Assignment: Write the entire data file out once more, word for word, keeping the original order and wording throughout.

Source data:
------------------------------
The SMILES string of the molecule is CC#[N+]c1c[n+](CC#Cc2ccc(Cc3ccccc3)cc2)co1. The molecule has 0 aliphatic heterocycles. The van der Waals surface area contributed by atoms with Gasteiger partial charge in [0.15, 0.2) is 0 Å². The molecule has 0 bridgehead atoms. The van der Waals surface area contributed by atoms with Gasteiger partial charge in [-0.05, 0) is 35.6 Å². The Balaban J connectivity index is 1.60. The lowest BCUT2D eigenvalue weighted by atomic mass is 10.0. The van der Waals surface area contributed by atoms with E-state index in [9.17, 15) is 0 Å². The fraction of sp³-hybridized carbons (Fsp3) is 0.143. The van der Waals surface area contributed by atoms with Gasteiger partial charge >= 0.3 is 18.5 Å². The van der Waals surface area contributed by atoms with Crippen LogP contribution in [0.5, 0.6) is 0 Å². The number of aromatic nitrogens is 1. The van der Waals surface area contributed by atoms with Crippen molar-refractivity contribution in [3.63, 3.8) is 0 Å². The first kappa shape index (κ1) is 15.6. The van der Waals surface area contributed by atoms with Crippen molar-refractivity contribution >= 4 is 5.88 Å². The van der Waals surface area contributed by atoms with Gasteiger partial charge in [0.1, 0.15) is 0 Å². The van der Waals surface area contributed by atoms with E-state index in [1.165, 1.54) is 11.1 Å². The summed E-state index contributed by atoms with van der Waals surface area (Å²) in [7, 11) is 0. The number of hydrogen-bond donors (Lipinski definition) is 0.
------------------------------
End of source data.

The SMILES string of the molecule is CC#[N+]c1c[n+](CC#Cc2ccc(Cc3ccccc3)cc2)co1. The molecule has 0 aliphatic heterocycles. The van der Waals surface area contributed by atoms with Gasteiger partial charge in [0.15, 0.2) is 0 Å². The molecule has 0 bridgehead atoms. The van der Waals surface area contributed by atoms with Gasteiger partial charge in [-0.05, 0) is 35.6 Å². The Balaban J connectivity index is 1.60. The lowest BCUT2D eigenvalue weighted by atomic mass is 10.0. The van der Waals surface area contributed by atoms with E-state index in [9.17, 15) is 0 Å². The fraction of sp³-hybridized carbons (Fsp3) is 0.143. The van der Waals surface area contributed by atoms with Gasteiger partial charge >= 0.3 is 18.5 Å². The van der Waals surface area contributed by atoms with Crippen LogP contribution in [0.5, 0.6) is 0 Å². The number of aromatic nitrogens is 1. The van der Waals surface area contributed by atoms with Crippen molar-refractivity contribution in [3.63, 3.8) is 0 Å². The first kappa shape index (κ1) is 15.6. The van der Waals surface area contributed by atoms with Crippen molar-refractivity contribution >= 4 is 5.88 Å². The van der Waals surface area contributed by atoms with Gasteiger partial charge in [0.1, 0.15) is 0 Å². The van der Waals surface area contributed by atoms with E-state index in [1.165, 1.54) is 11.1 Å². The summed E-state index contributed by atoms with van der Waals surface area (Å²) in [7, 11) is 0. The number of hydrogen-bond donors (Lipinski definition) is 0.